Ursula von der Leyen used her 2021 State of the European Union address to urge urgent climate action, but EU capitals will likely deflate the ambition of her proposal over the coming months – and escape scrutiny for doing so.
The droughts, wildfires, floods and hurricanes of the past months have prompted US and EU leaders to connect domestic weather events to climate change in an unprecedented way – but will they change policy?
Global clean energy investment is insufficient to achieve net-zero emissions by 2050. In the US, Senate Democrats intend to use an arcane parliamentary procedure to advance Joe Biden’s climate agenda. It may be the world's best chance to close the spending gap.
The 'Fit for 55' package announced by the European Commission should be taken as a starting point for ambitious climate action. The European Parliament and EU member states must build on it, not delay its adoption or water down the proposals.
The EU's 'Fit for 55' package is an opportunity to make climate action more effective by bringing clean energy and circular economy policies closer together, to reduce both greenhouse gas emissions and waste.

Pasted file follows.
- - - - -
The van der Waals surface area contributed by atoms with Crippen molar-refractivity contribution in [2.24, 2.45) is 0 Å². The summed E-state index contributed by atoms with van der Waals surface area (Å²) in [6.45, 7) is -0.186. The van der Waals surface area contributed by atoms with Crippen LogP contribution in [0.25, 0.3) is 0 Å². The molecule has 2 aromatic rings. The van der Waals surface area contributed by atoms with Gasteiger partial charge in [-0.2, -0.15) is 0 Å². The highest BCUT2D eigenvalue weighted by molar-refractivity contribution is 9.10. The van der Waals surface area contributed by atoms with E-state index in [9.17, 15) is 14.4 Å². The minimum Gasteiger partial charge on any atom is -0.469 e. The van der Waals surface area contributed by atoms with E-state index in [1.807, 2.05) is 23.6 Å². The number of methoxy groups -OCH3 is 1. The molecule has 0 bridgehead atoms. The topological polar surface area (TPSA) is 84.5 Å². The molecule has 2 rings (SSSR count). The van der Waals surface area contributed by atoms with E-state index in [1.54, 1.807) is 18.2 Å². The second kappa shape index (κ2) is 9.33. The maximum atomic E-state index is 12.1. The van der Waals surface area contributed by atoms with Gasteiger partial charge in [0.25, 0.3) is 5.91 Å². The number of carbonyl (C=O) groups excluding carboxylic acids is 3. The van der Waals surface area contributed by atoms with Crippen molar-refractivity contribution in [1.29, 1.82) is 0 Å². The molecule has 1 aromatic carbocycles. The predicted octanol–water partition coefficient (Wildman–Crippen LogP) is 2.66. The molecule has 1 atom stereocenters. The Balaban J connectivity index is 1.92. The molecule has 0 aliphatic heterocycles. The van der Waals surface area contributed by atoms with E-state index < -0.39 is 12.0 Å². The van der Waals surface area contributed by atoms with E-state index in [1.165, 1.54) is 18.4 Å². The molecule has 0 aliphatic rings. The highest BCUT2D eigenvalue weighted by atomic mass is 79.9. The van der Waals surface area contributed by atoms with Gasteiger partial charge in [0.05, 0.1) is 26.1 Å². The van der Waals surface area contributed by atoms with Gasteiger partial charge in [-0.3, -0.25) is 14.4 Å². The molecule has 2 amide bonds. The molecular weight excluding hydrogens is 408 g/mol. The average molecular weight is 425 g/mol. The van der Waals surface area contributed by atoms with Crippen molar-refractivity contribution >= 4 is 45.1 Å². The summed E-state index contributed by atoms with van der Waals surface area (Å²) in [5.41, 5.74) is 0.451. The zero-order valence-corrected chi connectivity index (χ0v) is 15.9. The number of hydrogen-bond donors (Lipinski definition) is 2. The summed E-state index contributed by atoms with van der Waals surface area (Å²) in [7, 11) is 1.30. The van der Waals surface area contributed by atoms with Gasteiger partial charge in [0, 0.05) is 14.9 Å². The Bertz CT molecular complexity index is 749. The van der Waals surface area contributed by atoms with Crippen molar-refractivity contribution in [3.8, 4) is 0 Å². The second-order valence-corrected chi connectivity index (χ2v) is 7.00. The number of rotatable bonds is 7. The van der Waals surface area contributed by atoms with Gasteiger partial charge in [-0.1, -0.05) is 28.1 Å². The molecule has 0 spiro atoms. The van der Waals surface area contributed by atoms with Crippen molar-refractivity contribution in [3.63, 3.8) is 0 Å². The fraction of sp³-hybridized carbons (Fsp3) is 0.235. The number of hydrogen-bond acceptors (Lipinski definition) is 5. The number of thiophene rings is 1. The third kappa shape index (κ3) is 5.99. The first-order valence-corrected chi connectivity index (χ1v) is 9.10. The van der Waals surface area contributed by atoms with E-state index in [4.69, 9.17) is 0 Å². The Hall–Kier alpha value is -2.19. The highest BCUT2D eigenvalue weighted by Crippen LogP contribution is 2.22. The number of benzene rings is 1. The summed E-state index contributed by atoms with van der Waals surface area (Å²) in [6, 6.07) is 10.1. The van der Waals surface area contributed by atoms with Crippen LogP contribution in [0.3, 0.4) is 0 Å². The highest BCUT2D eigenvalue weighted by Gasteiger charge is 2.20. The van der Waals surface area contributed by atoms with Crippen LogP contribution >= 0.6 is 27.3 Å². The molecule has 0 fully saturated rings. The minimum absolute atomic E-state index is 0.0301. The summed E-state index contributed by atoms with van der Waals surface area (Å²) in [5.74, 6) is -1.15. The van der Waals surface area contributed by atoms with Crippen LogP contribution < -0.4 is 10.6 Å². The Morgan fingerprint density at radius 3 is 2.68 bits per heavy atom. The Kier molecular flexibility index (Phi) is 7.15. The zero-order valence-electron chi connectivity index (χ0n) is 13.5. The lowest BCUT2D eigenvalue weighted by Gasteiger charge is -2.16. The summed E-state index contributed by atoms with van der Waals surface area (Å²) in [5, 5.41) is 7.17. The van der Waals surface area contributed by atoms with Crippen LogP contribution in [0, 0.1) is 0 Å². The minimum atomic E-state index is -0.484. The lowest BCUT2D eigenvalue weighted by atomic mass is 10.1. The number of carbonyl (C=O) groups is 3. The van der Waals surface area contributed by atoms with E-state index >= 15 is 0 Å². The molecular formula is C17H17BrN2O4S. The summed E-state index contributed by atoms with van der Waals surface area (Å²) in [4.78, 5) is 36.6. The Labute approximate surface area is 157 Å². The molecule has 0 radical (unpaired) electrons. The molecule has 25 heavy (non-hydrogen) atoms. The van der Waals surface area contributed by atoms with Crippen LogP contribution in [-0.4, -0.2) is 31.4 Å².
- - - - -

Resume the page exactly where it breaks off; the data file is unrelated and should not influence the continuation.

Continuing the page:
Bumping up EU climate decisions to national leaders might seem like recognition of the urgency to act, but in reality it may slow down Europe’s energy transition.
All the indicators are clear: investing in green growth offers a better rate of return than the conventional equivalent in both the short and long term.
Creating jobs is now firmly at the heart of the energy transition narrative, but trade unions in Europe and the UK are concerned not enough attention is being paid to ensuring these jobs are good jobs that offer proper long-term contracts and protection for workers.
The UK has announced an emissions reduction target that would see a faster decline than the EU and US, but working out who has the policies to deliver on their targets is no easy task.
Global net-zero ambitions require a fresh focus on the demand side, from how energy is used to social justice to jobs and individuals as agents of change, argues Angela Wilkinson, CEO of the World Energy Council.
German Greens put up their first-ever candidate for chancellor in an election that will be dominated by Covid and climate change.
Donald Trump’s hostility to clean energy and aversion to internationalism damaged the US’s standing on the global stage. With sufficient ambition, Joe Biden can reassert US leadership at this week’s climate summit.